When the realization set in to all the things punkwood offers with fire, and how available it is in the woods, I did the quintessential face-palm. This also happens frequently when I read the classics from Kephart, Jaegar, Beard, Seton, et. al. and see those simple and cool solutions that I didn’t take advantage of in my earlier woods-loafing days. It just seems those guys were ate-up with tremendous knowledge…
As a reader of MW, you already know the majority of wilderness living skills and woodcraft tricks have been done before. It’s the rediscovering and putting them into context that makes it so much fun. Not to mention being flat out useful in some situations!
And speaking of useful, that is what punkwood is in a couple different ways. But before we get into those uses, both past and present, let’s discuss what exactly is punkwood. Anyone can describe wood that is rotten as being punky wood. But not all rotten wood will be of use to us in woodcraft.
Punkwood is the wood from any tree that is in a stage of decay where it feels almost styrofoam-like in consistency… very light and slightly squishy. It is not so decayed that if you squeeze it between your fingers it crumbles to dust. But it is also somewhat softened from decomposing in that it is too soft and light to be used as normal wood. As such, when dry, it readily smolders when significant heat is applied. To find, simply start picking up decayed wood and experimenting based on the provided description.
A LITTLE HISTORY
Dating back to the 1700 and 1800’s, punkwood was considered tinder. When you see references in those older text to punk, spunkwood, touchwood, or spunge, they were talking about punkwood (or other tinder such as chaga). That’s why they carried airtight tinder boxes (see video at end). What we call tinder today (grass, shredded tree bark, etc.), they called kindling.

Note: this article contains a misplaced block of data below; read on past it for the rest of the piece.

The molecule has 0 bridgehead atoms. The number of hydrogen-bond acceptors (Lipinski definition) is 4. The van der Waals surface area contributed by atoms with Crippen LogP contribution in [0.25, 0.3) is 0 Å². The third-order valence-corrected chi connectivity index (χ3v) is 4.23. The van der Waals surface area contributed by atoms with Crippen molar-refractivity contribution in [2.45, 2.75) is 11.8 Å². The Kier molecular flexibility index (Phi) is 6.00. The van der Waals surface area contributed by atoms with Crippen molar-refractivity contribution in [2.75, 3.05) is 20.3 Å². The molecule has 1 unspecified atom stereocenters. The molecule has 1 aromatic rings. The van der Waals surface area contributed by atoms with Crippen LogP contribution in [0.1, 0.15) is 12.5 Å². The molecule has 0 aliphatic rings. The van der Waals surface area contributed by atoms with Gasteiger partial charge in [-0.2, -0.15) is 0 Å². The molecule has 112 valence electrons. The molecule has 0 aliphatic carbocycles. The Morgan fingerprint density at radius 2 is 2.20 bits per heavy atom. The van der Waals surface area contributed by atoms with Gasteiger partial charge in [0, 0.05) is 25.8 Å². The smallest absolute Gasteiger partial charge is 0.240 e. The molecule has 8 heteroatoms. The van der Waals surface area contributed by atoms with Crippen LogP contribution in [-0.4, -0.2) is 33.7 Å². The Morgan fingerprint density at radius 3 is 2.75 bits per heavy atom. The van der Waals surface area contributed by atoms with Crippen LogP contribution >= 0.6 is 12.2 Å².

Fire making is a simple process with the mountaineers. Their bullet pouches always contain flint and steel, and sundry pieces of punk (a pithy substance found in dead pine trees) or tinder; and pulling a handful of dry grass, which they screw into a nest, they place the lighted punk in this and closing the grass over it, wave it in the air, when it soon ignites, and readily kindles the dry sticks forming the foundation of a fire.
— George Ruxton, 1848
LIFE IN THE FAR WEST, Page 53 (Link is 14MB PDF)
Interestingly, cloth of natural fibers was also charred directly in flames, then extinguished in an airtight tinderbox in those earlier times. What folks do today when making charred-cloth is likely a modern idea, invented by some clever Mountain Man reenactors at a Rendezvous in the 1960s. If you have any references from the 1830’s or earlier of them putting cloth in a tin and putting that tin directly on heat, I and others would like to see it please.
SOME USES OF PUNKWOOD
Coal Extender – This was really my first introduction to using punkwood. I was learning primitive living skills back in the 90’s and this was all the rage (ok, not really). Anyway, in cases where you want to increase your odds of making fire, punkwood could be used to “extend” the life of the coal you generated in a friction fire. Simply take a dry piece touching it to your coal to create an ember. At this point you could drop your coal into your tinder bundle and if for some reason it did not light, you still had the punkwood ember available to try again.
Flint & Steel Firelighting – With modern firesteels (ferrocerium rod, metal-match, misch-metal, etc.) composed of materials that throw white-hot sparks thousands of degrees in temperature, it is rather easy to light most natural materials if prepared properly, including punkwood. There are very few natural occurring materials that will take the weak orange spark from the flint & steel method. Most materials need to be charred. One of the more readily available materials in the world that can be charred to do this is punkwood. As you will see in the video, I use an airtight tinder box to extinguish the punkwood after charring. You can also bury the smoldering punkwood in the ashes from your fire or loose dirt to extinguish. The beautiful thing about this solution is you will never run out of a way to make fire as long as you have a piece of high carbon steel (stainless and some of the tool steels like A2 and D2 won’t work). By the way, you can use the back of your high-carbon steel knife too (next article at MW).
Insect Repellent – a smoky fire is a good way to keep the bugs at bay. But sometimes, we don’t need or want to go to the trouble of making a fire. Lighting a piece or pieces of punkwood upwind from your location is a great natural alternative. Here are some other Natural Insect Repellents too.
If you liked this article, you will also like our article on FATWOOD.